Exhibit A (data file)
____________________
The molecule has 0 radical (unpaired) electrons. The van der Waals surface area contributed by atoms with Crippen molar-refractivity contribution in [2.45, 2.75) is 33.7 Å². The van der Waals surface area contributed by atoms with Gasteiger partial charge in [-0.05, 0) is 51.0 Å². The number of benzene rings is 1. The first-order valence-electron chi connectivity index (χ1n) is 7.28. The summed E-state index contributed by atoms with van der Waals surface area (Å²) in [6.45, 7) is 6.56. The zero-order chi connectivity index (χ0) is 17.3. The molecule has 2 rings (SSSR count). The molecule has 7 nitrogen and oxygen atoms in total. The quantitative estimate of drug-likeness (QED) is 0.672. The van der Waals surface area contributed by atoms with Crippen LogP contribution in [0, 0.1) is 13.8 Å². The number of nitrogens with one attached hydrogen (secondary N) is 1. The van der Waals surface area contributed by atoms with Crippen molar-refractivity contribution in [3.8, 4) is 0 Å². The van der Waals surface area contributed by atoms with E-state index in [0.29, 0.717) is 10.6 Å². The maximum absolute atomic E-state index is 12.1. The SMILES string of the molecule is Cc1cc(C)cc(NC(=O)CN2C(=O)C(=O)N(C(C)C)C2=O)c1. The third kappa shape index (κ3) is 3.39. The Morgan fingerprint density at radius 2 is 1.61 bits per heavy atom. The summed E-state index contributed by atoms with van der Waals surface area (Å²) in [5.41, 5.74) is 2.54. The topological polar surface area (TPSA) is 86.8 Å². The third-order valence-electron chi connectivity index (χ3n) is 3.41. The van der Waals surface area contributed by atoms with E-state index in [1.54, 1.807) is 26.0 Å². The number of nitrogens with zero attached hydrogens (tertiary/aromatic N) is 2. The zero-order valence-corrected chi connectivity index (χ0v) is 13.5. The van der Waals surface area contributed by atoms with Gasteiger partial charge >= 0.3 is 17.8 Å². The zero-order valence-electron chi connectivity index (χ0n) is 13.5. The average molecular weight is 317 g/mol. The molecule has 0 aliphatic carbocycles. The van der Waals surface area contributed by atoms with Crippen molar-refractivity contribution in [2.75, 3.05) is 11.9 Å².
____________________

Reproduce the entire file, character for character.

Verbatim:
The molecule has 0 radical (unpaired) electrons. The van der Waals surface area contributed by atoms with Crippen molar-refractivity contribution in [2.45, 2.75) is 33.7 Å². The van der Waals surface area contributed by atoms with Gasteiger partial charge in [-0.05, 0) is 51.0 Å². The number of benzene rings is 1. The first-order valence-electron chi connectivity index (χ1n) is 7.28. The summed E-state index contributed by atoms with van der Waals surface area (Å²) in [6.45, 7) is 6.56. The zero-order chi connectivity index (χ0) is 17.3. The molecule has 2 rings (SSSR count). The molecule has 7 nitrogen and oxygen atoms in total. The quantitative estimate of drug-likeness (QED) is 0.672. The van der Waals surface area contributed by atoms with Crippen LogP contribution in [0, 0.1) is 13.8 Å². The number of nitrogens with one attached hydrogen (secondary N) is 1. The van der Waals surface area contributed by atoms with Crippen molar-refractivity contribution in [3.8, 4) is 0 Å². The van der Waals surface area contributed by atoms with E-state index in [0.29, 0.717) is 10.6 Å². The maximum absolute atomic E-state index is 12.1. The SMILES string of the molecule is Cc1cc(C)cc(NC(=O)CN2C(=O)C(=O)N(C(C)C)C2=O)c1. The third kappa shape index (κ3) is 3.39. The Morgan fingerprint density at radius 2 is 1.61 bits per heavy atom. The summed E-state index contributed by atoms with van der Waals surface area (Å²) in [5.41, 5.74) is 2.54. The topological polar surface area (TPSA) is 86.8 Å². The third-order valence-electron chi connectivity index (χ3n) is 3.41. The van der Waals surface area contributed by atoms with E-state index in [1.54, 1.807) is 26.0 Å². The number of nitrogens with zero attached hydrogens (tertiary/aromatic N) is 2. The zero-order valence-corrected chi connectivity index (χ0v) is 13.5. The van der Waals surface area contributed by atoms with Gasteiger partial charge >= 0.3 is 17.8 Å². The zero-order valence-electron chi connectivity index (χ0n) is 13.5. The average molecular weight is 317 g/mol. The molecule has 0 aliphatic carbocycles. The van der Waals surface area contributed by atoms with Crippen molar-refractivity contribution in [2.75, 3.05) is 11.9 Å².